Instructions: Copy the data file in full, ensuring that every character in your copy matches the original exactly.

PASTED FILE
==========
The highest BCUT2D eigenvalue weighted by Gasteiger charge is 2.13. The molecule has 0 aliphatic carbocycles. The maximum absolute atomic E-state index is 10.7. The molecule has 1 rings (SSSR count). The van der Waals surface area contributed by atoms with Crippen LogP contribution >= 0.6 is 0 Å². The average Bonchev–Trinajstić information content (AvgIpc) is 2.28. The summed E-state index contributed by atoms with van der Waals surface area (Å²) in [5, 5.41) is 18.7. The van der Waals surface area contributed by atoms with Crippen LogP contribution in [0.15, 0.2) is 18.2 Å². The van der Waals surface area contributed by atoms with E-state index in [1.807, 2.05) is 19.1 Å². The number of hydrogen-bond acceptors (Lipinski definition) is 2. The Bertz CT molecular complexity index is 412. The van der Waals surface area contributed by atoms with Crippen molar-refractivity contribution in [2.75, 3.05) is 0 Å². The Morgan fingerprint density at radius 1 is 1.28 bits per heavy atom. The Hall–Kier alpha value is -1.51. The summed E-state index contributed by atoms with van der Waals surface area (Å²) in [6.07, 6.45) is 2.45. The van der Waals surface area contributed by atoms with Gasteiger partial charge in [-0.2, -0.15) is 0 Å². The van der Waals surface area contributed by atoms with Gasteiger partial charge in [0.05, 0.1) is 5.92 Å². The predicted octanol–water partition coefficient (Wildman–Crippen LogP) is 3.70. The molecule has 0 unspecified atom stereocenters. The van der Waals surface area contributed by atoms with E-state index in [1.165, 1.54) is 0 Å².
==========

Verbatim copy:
The highest BCUT2D eigenvalue weighted by Gasteiger charge is 2.13. The molecule has 0 aliphatic carbocycles. The maximum absolute atomic E-state index is 10.7. The molecule has 1 rings (SSSR count). The van der Waals surface area contributed by atoms with Crippen LogP contribution >= 0.6 is 0 Å². The average Bonchev–Trinajstić information content (AvgIpc) is 2.28. The summed E-state index contributed by atoms with van der Waals surface area (Å²) in [5, 5.41) is 18.7. The van der Waals surface area contributed by atoms with Crippen LogP contribution in [0.15, 0.2) is 18.2 Å². The van der Waals surface area contributed by atoms with E-state index in [1.807, 2.05) is 19.1 Å². The number of hydrogen-bond acceptors (Lipinski definition) is 2. The Bertz CT molecular complexity index is 412. The van der Waals surface area contributed by atoms with Crippen molar-refractivity contribution in [2.75, 3.05) is 0 Å². The Morgan fingerprint density at radius 1 is 1.28 bits per heavy atom. The Hall–Kier alpha value is -1.51. The summed E-state index contributed by atoms with van der Waals surface area (Å²) in [6.07, 6.45) is 2.45. The van der Waals surface area contributed by atoms with Gasteiger partial charge in [-0.2, -0.15) is 0 Å². The van der Waals surface area contributed by atoms with Gasteiger partial charge in [0.05, 0.1) is 5.92 Å². The predicted octanol–water partition coefficient (Wildman–Crippen LogP) is 3.70. The molecule has 0 unspecified atom stereocenters. The van der Waals surface area contributed by atoms with E-state index in [1.165, 1.54) is 0 Å².